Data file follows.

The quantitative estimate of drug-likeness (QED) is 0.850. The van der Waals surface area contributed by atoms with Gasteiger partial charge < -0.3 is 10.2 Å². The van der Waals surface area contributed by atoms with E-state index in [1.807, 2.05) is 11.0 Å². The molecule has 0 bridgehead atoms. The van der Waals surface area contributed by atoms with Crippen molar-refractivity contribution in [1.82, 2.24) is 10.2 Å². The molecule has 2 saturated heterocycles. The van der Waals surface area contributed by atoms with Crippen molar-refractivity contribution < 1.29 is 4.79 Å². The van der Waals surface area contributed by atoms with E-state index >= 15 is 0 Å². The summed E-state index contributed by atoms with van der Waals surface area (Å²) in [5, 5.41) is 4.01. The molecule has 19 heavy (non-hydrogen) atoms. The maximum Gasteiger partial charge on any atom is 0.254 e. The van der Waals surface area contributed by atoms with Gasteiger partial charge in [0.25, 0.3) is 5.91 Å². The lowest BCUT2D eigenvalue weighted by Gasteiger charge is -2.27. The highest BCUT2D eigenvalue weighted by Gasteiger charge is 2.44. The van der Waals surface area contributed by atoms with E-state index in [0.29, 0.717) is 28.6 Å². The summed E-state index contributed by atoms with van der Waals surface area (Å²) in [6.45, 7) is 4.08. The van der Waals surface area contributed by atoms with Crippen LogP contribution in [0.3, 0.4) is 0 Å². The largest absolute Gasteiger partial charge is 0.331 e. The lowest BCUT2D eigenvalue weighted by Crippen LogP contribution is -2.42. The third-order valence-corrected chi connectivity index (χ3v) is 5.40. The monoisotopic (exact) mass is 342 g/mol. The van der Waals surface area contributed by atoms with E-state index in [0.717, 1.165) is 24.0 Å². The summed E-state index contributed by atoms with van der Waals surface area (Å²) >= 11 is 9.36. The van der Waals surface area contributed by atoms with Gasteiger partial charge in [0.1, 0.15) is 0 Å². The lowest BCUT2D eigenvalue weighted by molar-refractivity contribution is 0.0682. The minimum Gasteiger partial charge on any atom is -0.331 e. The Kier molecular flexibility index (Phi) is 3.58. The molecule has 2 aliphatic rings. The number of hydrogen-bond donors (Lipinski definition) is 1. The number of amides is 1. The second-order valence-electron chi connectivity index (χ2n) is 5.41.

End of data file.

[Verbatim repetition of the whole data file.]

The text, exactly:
The quantitative estimate of drug-likeness (QED) is 0.850. The van der Waals surface area contributed by atoms with Gasteiger partial charge < -0.3 is 10.2 Å². The van der Waals surface area contributed by atoms with E-state index in [1.807, 2.05) is 11.0 Å². The molecule has 0 bridgehead atoms. The van der Waals surface area contributed by atoms with Crippen molar-refractivity contribution in [1.82, 2.24) is 10.2 Å². The molecule has 2 saturated heterocycles. The van der Waals surface area contributed by atoms with Crippen molar-refractivity contribution < 1.29 is 4.79 Å². The van der Waals surface area contributed by atoms with E-state index >= 15 is 0 Å². The summed E-state index contributed by atoms with van der Waals surface area (Å²) in [5, 5.41) is 4.01. The molecule has 19 heavy (non-hydrogen) atoms. The maximum Gasteiger partial charge on any atom is 0.254 e. The van der Waals surface area contributed by atoms with Gasteiger partial charge in [0.25, 0.3) is 5.91 Å². The lowest BCUT2D eigenvalue weighted by Gasteiger charge is -2.27. The highest BCUT2D eigenvalue weighted by Gasteiger charge is 2.44. The van der Waals surface area contributed by atoms with E-state index in [0.29, 0.717) is 28.6 Å². The summed E-state index contributed by atoms with van der Waals surface area (Å²) in [6.45, 7) is 4.08. The van der Waals surface area contributed by atoms with Crippen LogP contribution in [0.3, 0.4) is 0 Å². The largest absolute Gasteiger partial charge is 0.331 e. The lowest BCUT2D eigenvalue weighted by Crippen LogP contribution is -2.42. The third-order valence-corrected chi connectivity index (χ3v) is 5.40. The monoisotopic (exact) mass is 342 g/mol. The van der Waals surface area contributed by atoms with E-state index in [0.717, 1.165) is 24.0 Å². The summed E-state index contributed by atoms with van der Waals surface area (Å²) >= 11 is 9.36. The van der Waals surface area contributed by atoms with Gasteiger partial charge in [0.1, 0.15) is 0 Å². The lowest BCUT2D eigenvalue weighted by molar-refractivity contribution is 0.0682. The minimum Gasteiger partial charge on any atom is -0.331 e. The Kier molecular flexibility index (Phi) is 3.58. The molecule has 2 aliphatic rings. The number of hydrogen-bond donors (Lipinski definition) is 1. The number of amides is 1. The second-order valence-electron chi connectivity index (χ2n) is 5.41.